In college, I used bats, which makes sense for a shared studio. At my first teaching job, none of the wheels had bat pins, so myself and the students, just threw on the wheel head. At my second job, all the wheels had pins, and we had quite a few bats, so I of course, just used those. At my current job, one of the wheels had pins, which I removed, because we had no bats, with pin holes. So we just throw off the wheel head there too.

So I've got nothing against throwing off the wheel head. I just thought it would be quicker, to have something quickly removable, that I didn't have to let dry.

Generally, when I'm doing a series, I'll throw them, let them air dry for several hours, either on the wheel head or on a bat, cut them off, flip them over to let the bottoms dry, pull some handles if applicable, trim the feet(?), then attach the handles, as the handles have dried nicely while I was trimming. Since I have normally done this in my classroom(s), the process usually got broken up into days, and I'd have to cover the projects, in process. It will be nice, that I shouldn't have to do that now.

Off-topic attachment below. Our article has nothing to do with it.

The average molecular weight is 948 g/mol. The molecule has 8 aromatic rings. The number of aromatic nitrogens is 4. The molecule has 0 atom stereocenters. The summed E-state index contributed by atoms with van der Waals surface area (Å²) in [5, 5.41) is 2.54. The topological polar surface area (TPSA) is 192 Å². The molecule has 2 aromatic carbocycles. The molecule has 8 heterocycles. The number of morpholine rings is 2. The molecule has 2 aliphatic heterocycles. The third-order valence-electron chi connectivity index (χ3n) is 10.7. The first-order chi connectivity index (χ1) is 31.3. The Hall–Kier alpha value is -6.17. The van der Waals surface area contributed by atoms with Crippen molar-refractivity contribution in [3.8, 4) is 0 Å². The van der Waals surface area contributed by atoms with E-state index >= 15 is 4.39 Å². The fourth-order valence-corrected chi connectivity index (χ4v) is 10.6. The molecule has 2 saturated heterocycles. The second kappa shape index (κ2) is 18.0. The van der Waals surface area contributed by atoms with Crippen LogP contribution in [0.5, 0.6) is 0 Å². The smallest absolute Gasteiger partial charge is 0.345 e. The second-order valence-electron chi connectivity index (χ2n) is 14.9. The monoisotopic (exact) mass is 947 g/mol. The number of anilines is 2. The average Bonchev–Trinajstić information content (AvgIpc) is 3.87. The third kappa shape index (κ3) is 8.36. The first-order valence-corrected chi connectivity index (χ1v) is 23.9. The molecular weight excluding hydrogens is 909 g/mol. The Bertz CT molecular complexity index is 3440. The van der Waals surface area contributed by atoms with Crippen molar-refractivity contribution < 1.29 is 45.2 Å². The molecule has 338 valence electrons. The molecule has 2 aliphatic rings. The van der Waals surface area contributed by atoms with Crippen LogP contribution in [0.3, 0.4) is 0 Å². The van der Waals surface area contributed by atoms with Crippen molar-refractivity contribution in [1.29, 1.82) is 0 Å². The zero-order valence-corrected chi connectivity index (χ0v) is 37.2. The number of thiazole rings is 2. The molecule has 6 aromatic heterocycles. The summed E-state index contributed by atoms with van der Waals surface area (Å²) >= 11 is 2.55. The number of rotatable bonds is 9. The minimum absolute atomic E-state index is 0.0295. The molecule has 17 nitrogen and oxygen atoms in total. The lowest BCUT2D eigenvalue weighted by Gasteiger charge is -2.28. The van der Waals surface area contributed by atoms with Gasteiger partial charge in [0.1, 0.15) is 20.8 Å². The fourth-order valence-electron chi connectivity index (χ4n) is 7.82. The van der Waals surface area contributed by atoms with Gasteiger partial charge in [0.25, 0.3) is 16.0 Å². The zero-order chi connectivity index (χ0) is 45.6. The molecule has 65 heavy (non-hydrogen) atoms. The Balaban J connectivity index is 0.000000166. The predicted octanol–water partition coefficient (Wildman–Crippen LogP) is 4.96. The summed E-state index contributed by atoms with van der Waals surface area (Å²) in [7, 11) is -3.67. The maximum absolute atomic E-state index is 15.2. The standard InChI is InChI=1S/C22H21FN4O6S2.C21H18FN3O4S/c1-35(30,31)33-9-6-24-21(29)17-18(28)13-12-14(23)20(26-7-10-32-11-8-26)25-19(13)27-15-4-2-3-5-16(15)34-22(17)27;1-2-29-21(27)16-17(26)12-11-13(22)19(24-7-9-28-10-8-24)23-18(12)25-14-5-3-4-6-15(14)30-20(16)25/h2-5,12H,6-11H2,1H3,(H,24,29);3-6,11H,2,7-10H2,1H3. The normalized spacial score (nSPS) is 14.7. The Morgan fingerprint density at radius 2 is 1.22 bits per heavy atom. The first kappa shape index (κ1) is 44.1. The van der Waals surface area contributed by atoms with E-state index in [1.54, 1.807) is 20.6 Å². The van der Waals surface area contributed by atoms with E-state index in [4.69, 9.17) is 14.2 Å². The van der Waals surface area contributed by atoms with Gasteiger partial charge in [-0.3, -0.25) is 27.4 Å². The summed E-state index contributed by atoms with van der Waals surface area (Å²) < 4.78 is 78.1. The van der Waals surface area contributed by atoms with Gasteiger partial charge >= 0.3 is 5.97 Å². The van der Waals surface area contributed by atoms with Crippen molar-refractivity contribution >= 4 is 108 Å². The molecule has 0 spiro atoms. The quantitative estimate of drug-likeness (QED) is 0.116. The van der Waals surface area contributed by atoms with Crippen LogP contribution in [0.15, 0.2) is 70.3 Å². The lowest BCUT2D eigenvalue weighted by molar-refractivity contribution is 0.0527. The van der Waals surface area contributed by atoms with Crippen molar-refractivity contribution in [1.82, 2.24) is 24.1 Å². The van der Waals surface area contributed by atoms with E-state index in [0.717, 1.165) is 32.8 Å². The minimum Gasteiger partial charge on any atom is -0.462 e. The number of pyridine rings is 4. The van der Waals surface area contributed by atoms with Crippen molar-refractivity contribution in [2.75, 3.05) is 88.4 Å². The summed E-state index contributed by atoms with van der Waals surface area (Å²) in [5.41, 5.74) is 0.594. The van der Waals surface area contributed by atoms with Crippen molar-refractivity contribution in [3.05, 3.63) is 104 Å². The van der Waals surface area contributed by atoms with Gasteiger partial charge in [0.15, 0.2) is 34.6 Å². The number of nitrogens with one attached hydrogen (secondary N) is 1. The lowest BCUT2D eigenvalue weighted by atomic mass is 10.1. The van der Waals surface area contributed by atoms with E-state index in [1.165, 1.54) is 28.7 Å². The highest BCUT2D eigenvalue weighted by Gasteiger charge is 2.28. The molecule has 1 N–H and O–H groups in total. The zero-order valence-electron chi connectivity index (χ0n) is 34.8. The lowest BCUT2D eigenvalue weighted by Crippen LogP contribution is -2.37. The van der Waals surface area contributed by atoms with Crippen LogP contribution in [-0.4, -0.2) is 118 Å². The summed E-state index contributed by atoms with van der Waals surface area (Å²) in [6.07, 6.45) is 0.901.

I have Euclid's version of the wonder bat and use 6" bisque tiles ( from Lowe's ),in it. The pieces don't get wired off and come away from the tiles when dry enough with a perfectly smooth bottom. If I need them quicker, I can set them out of the bat onto a wire rack so that the air gets under the tile and helps it dry faster. Great for small pieces and space saving.


Ha, that's a great idea! The tiles just happen to fit in there thickness wise huh?


They just happened to fit that brand. I first got some at the shop in Arrowmont's campus, but discovered that the Lowe's ones were the same. Only caution, the tiles will grind off you ring finger in a heartbeat if you go after that flange of clay at the bottom of a piece. I never even feel it happening, and WOW, nail gone to the blood!. Had to learn to leave that bit of clay and use a wood tool to trim it off when finished throwing the piece.

The trick, I think, is to be able to just wait for them to release, even if hurrying the drying with a rack. They will come away smooth as a whistle and still damp enough to sign, but if you tug on ones that are too wet, you will end up with a warped bottom.